Take the 2-minute tour ×
Stack Overflow is a question and answer site for professional and enthusiast programmers. It's 100% free, no registration required.

I am trying to accomplish something like this, in an ember view:

{{#if loggedIn}}
   <p> I'm Logged In! </p>
{{else}}
   {{view App.LoginView contentBinding="App.UserInfo"}}
{{/if}}

This doesn't work out of the box because the context for LoginView ought to be loginController, and *that controller's content" ought the be App.UserInfo.

This discussion has some related notes, and suggests outlets:

Instantiate a controller class using the {{view}} helper?

Outlets provide a clean solution to this - for example, I could do:

{{#if loggedIn}}
   <p> I'm Logged In! </p>
{{else}}
   {{outlet login}}
{{/if}}

and then have the router connect the controller for this view (call it homeController) to the login outlet with LoginView and some context.

However, using outlets, if the loggedIn property changes, the outlet isn't reconnected/redrawn, so if I log in and then log out again I get a blank page.

Is there a nice way to either bind the appropriate controller and controller content using the view helper, or set up the outlet in a way that makes it redraw appropriately if the loggedIn property changes?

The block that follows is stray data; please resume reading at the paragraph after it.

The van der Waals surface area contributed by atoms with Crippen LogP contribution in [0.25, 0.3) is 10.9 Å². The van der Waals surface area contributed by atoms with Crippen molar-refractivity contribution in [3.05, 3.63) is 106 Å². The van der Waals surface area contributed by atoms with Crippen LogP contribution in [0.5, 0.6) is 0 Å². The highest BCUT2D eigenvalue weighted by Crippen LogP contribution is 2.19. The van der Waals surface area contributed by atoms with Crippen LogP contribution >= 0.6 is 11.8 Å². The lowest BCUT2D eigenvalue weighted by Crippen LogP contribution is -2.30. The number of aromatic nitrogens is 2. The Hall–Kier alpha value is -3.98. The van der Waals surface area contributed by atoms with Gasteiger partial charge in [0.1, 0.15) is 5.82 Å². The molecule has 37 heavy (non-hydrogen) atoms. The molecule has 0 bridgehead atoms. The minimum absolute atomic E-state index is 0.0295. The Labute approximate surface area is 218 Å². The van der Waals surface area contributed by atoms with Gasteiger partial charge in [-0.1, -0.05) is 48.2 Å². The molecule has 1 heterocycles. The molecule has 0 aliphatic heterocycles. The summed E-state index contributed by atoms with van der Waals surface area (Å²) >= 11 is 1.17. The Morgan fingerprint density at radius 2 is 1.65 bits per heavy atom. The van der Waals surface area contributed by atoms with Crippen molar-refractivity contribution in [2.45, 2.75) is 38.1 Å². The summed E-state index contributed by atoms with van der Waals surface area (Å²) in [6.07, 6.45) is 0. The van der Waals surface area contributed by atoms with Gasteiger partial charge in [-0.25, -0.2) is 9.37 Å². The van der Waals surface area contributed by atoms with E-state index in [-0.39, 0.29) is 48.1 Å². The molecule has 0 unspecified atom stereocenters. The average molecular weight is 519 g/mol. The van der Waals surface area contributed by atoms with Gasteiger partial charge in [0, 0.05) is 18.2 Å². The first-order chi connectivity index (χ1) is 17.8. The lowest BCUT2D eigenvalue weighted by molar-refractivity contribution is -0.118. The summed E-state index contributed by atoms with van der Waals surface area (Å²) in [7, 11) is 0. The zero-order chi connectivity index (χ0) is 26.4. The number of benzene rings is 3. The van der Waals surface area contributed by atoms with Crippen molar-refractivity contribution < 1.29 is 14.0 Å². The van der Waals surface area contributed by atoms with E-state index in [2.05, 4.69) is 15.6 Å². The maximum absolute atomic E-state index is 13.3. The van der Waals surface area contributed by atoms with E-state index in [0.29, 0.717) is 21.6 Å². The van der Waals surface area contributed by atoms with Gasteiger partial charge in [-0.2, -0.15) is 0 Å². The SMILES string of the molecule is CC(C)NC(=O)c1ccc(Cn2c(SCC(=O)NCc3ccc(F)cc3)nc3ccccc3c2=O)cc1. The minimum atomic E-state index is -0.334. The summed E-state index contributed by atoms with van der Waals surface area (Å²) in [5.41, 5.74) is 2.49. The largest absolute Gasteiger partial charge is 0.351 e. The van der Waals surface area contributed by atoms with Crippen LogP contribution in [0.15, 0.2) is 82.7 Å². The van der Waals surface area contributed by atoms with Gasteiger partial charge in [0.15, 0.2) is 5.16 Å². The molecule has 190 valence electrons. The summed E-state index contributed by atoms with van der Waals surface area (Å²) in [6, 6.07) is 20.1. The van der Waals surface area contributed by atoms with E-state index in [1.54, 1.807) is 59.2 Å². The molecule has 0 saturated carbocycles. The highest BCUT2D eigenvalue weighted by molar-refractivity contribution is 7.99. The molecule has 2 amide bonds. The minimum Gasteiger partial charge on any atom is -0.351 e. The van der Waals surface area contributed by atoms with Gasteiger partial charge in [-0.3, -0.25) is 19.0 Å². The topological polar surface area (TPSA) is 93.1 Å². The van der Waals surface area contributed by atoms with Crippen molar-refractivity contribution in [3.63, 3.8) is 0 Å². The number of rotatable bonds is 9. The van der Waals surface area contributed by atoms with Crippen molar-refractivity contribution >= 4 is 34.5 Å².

share|improve this question
1  
Is there a reason you can't use controllerBinding? {{view App.LoginView controllerBinding="App.router.loginController" }} –  tuxedo25 Dec 19 '12 at 22:30
2  
Yeah, or try setting a 'contentBinding' property on LoginView itself: something like contentBinding: 'controller.content' –  tuxedo25 Dec 19 '12 at 23:46
1  
What is wrong with your outlet approach? You could use {{#if loggedIn}} <p> I'm Logged In! </p>{{/if}} {{outlet login}}. In this case the outlet will always be in the DOM. And it is the task of your router implementation to connect the outlet just in the case, that the user is not logged in (e.g.: Disconnect the outlet upon login). –  mavilein Dec 20 '12 at 11:55
1  
This kind of logic should not be handled in the view imho. This is complex logic which affects the whole app and should therefore be handled in the router. –  mavilein Dec 20 '12 at 11:56
2  
To build on @mavilein's idea, maybe instead of handling login state in the router (whose responsibility should be limited to routing), you could have an App.loginManager (class LoginManager extends StateManager) that handles the state of being logged in our out and authenticating (if you're doing that client side). You could make a handlebars helper to echo out {{username}} or other details, too. –  tuxedo25 Dec 22 '12 at 15:14

Your Answer

 
discard

By posting your answer, you agree to the privacy policy and terms of service.

Browse other questions tagged or ask your own question.